The first step to becoming a paralegal is to get your degree or certificate from an accredited institution.
What is accreditation? Accreditation is the recognition that an institution maintains standards requisite for its graduates to gain admission to other reputable institutions of higher learning or to achieve credentials for professional practice. The goal of accreditation is to ensure that education provided by institutions of higher education meets acceptable levels of quality.1 Accrediting agencies, which are private educational associations of regional or national scope, develop evaluation criteria and conduct peer evaluations to assess whether or not those criteria are met. Institutions and/or programs that request an agency’s evaluation and that meet an agency’s criteria are then “accredited” by that agency.2
Accreditation is important because it:
- Helps determine if an institution meets or exceeds minimum standards of quality.
- Helps students determine acceptable institutions for enrollment.
- Assist institutions in determining acceptability of transfer credits.
- Helps employers determine the validity of programs of study and whether a graduate is qualified.
- Employers often require evidence that applicants have received a degree from an accredited school or program.
- Helps employers determine eligibility for employee tuition reimbursement programs.
- Enables graduates to sit for certification examinations.
- Involves staff, faculty, students, graduates, and advisory boards in institutional evaluation and planning.
- Creates goals for institutional self-improvement.
- Provides a self-regulatory alternative for state oversight functions.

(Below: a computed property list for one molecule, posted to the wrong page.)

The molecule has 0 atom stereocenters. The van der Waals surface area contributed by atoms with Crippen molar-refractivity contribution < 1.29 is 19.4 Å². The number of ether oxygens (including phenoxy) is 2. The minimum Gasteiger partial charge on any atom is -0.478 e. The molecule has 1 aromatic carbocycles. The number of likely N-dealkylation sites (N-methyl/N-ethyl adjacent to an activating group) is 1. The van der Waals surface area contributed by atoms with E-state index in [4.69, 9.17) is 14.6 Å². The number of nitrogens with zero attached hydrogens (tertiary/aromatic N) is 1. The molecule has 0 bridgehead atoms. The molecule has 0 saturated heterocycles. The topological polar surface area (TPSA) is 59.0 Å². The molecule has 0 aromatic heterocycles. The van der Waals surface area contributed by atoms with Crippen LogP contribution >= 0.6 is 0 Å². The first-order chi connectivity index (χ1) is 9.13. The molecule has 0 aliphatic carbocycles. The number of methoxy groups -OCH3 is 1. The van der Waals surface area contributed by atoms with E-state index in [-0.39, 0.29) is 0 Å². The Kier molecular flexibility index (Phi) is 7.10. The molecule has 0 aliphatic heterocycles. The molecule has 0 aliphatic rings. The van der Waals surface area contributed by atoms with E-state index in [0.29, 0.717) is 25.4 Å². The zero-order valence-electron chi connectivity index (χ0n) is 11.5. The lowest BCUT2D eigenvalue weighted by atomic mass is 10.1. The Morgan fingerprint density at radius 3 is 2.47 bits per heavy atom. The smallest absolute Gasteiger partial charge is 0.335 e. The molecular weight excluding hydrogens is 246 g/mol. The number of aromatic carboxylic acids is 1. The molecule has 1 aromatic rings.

- Provides a basis for determining eligibility for federal student assistance. Students must attend an accredited institution to apply for federal grants or loans.3
Does the American Bar Association accredit paralegal programs? The ABA is not authorized to accredit paralegal programs. The ABA serves as an accrediting agency for law schools only.4 This distinction has been a source of confusion for many years as some falsely believe they must attend a paralegal program that is ‘ABA Accredited’. Many states require attorneys to attend an ABA accredited law school to sit for the state bar exam to become licensed to practice law in that state. There is no such requirement for paralegals. The ABA does approve paralegal programs, but cautions “the admission requirements, length of time to complete and other characteristics of the [ABA approved paralegal] programs . . . vary considerably from one institution to another.5
Adding to this confusion is the proliferation of paralegal programs housed in the continuing education departments of many otherwise prestigious colleges and universities. While the college or university may be accredited, the programs contained within the continuing education department often are not. It is good to remember, that just because the program is located on the same campus doesn't mean that it is being offered by the same institution or is required to meet the same standards. Be sure to ask if the program is accredited.
Takeaway: There are many factors to consider when choosing which paralegal program to attend. To help insure you receive a quality paralegal education and respected paralegal credential, it is best to give priority to paralegal programs that are accredited.